Born at Rethel, in the Ardennes, he was the eldest son of Jules Armand Guillaume Boucher de Crèvecœur, botanist and customs officer, and of Etienne-Jeanne-Marie de Perthes (whose surname he was authorised by royal decree in 1818 to assume in addition to his father's). In 1802 he entered government employ as an officer of customs. His duties kept him for six years in Italy, but upon his returning in 1811 he found rapid promotion at home, and finally was appointed, in March 1825, to succeed his father as director of the douane (customs office) at Abbeville, where he remained for the rest of his life.
His leisure time was chiefly devoted to the study of what was afterwards called the Stone Age and antediluvian man, as he expressed it. About the year 1830 he had found, in the gravels of the Somme valley, flints which in his opinion bore evidence of human handiwork; but not until many years afterwards did he make public the important discovery of a worked flint implement with remains of elephant and rhinoceros in the gravels of Menchecourt. This was in 1846.
In 1847 he commenced the issue of his monumental three volume work, Antiquites Celtiques Et Antediluviennes, a work in which he was the first to establish the existence of man in the Pleistocene or early Quaternary period. His views met with little approval, partly because he had previously propounded theories regarding the antiquity of man without facts to support them, partly because the figures in his book were badly executed and they included drawings of flints which showed no clear sign of workmanship.
In 1855 Dr Jean Paul Rigollot of Amiens strongly advocated the authenticity of the flint implements; but it was not until 1858 that Hugh Falconer saw the collection at Abbeville and induced Sir Joseph Prestwich in the following year to visit the locality. Prestwich then definitely agreed that the flint implements were the work of man, and that they occurred in undisturbed ground in association with remains of extinct mammalia.
Charles Lyell not only confirmed the enormous geological time periods of the stratifications, but indicated that the chalk plateau of Picardy, France had once been connected to the chalk lands of Kent, England and that the Strait of Dover or Pas de Calais was the recent result of very long term complex erosion forces.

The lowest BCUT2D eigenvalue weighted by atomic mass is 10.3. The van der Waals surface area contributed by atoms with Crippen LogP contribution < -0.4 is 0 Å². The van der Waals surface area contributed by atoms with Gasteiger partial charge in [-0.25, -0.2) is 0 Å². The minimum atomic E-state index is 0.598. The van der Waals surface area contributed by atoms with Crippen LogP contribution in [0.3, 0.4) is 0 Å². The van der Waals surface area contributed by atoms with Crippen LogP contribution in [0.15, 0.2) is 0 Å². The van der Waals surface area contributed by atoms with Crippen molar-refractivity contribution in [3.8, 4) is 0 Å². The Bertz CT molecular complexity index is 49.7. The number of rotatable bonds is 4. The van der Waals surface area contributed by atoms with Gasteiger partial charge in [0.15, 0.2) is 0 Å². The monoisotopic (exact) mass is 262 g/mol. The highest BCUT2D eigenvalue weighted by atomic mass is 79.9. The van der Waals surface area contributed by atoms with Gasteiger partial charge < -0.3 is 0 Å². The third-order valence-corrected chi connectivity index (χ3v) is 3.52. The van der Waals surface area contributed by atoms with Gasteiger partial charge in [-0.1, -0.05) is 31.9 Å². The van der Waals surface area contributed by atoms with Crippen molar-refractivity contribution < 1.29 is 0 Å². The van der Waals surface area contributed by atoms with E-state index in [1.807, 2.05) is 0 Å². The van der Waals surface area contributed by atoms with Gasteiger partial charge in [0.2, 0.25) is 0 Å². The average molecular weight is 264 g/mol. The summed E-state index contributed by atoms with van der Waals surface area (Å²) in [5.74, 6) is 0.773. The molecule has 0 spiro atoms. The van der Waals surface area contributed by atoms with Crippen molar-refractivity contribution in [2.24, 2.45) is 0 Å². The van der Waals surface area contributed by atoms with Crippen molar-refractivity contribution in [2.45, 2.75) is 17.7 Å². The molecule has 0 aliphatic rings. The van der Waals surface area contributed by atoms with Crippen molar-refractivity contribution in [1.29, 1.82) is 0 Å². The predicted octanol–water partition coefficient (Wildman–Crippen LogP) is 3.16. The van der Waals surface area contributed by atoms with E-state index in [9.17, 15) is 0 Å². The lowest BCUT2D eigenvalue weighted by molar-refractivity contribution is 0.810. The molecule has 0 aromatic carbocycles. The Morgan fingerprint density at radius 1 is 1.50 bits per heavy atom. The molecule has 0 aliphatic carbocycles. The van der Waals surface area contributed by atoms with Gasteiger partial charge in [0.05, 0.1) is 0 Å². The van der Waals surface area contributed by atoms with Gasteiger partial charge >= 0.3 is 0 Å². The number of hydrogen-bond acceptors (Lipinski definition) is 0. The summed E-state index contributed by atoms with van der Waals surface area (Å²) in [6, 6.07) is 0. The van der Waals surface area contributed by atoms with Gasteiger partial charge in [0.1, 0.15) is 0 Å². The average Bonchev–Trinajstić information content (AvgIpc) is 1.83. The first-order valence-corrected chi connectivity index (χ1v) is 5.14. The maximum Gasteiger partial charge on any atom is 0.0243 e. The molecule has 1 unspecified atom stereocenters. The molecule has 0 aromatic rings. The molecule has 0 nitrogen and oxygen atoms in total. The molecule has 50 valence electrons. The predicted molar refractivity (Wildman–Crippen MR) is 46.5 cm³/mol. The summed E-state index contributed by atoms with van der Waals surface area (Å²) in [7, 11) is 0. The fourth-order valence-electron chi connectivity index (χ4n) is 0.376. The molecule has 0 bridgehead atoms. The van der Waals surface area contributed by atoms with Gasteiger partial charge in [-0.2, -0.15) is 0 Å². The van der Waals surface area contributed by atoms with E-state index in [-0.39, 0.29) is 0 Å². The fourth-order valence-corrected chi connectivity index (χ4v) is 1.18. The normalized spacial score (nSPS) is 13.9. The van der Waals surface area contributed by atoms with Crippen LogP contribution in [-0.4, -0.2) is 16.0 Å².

In 1863 his discovery of a human jaw, together with worked flints, in a gravel-pit at Moulin-Quignon near Abbeville seemed to vindicate Boucher de Perthes entirely; but doubt was thrown on the antiquity of the human remains (owing to the possibility of interment), though not on the good faith of the discoverer, who was the same year made an officer of the Légion d'honneur. However, the 'Moulin-Quigon jaw' was a hoax, planted by one of Boucher de Perthes' workers in response to an offer of a reward of 200 Francs for findings of human remains.
Although Boucher de Perthes was the first to establish that Europe had been populated by early man, he was not able to pinpoint the precise period, because the scientific frame of reference did not then exist. Today the hand axes of the Somme River district are widely accepted to be at least 500,000 years old and thus the product of Neanderthal populations, while some authorities think they may be as old as one million years and therefore associated with Homo erectus.
Boucher de Perthes displayed activity in many other directions. For more than thirty years he filled the presidential chair of the Société d'Emulation at Abbeville, to the publications of which he contributed articles on a wide range of subjects. He was the author of several tragedies, two books of fiction, several works of travel, and a number of books on economic and philanthropic questions.
In 1954, the Museum Boucher de Perthes was opened in Abbeville, with collections covering a wide range of materials and periods.